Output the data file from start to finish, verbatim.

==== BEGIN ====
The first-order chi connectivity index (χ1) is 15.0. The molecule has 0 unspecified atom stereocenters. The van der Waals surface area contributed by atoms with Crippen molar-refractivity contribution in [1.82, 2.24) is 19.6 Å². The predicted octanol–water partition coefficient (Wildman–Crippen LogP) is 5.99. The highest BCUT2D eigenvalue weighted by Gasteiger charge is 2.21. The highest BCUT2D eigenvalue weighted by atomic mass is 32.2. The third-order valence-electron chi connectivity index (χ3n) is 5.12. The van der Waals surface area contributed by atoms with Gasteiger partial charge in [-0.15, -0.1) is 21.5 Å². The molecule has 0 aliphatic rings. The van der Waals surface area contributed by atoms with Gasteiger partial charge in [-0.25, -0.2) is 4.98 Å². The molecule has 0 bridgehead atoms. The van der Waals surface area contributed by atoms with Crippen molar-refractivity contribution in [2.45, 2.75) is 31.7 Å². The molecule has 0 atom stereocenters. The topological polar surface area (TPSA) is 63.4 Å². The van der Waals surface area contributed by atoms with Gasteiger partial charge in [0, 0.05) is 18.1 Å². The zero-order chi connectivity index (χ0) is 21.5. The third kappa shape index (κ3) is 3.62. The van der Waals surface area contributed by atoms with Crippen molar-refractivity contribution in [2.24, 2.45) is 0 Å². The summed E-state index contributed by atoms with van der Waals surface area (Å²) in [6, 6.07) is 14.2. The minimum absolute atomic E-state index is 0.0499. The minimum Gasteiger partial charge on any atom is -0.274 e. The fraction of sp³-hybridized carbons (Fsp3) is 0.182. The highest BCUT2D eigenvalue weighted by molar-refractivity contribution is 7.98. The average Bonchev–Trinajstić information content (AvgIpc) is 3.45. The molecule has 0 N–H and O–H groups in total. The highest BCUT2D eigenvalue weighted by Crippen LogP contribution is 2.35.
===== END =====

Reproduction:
The first-order chi connectivity index (χ1) is 15.0. The molecule has 0 unspecified atom stereocenters. The van der Waals surface area contributed by atoms with Crippen molar-refractivity contribution in [1.82, 2.24) is 19.6 Å². The predicted octanol–water partition coefficient (Wildman–Crippen LogP) is 5.99. The highest BCUT2D eigenvalue weighted by Gasteiger charge is 2.21. The highest BCUT2D eigenvalue weighted by atomic mass is 32.2. The third-order valence-electron chi connectivity index (χ3n) is 5.12. The van der Waals surface area contributed by atoms with Gasteiger partial charge in [-0.15, -0.1) is 21.5 Å². The molecule has 0 aliphatic rings. The van der Waals surface area contributed by atoms with Gasteiger partial charge in [-0.25, -0.2) is 4.98 Å². The molecule has 0 bridgehead atoms. The van der Waals surface area contributed by atoms with Crippen molar-refractivity contribution in [2.45, 2.75) is 31.7 Å². The molecule has 0 atom stereocenters. The topological polar surface area (TPSA) is 63.4 Å². The van der Waals surface area contributed by atoms with Gasteiger partial charge in [0, 0.05) is 18.1 Å². The zero-order chi connectivity index (χ0) is 21.5. The third kappa shape index (κ3) is 3.62. The van der Waals surface area contributed by atoms with Crippen molar-refractivity contribution in [2.24, 2.45) is 0 Å². The summed E-state index contributed by atoms with van der Waals surface area (Å²) in [6, 6.07) is 14.2. The minimum absolute atomic E-state index is 0.0499. The minimum Gasteiger partial charge on any atom is -0.274 e. The fraction of sp³-hybridized carbons (Fsp3) is 0.182. The highest BCUT2D eigenvalue weighted by molar-refractivity contribution is 7.98. The average Bonchev–Trinajstić information content (AvgIpc) is 3.45. The molecule has 0 N–H and O–H groups in total. The highest BCUT2D eigenvalue weighted by Crippen LogP contribution is 2.35.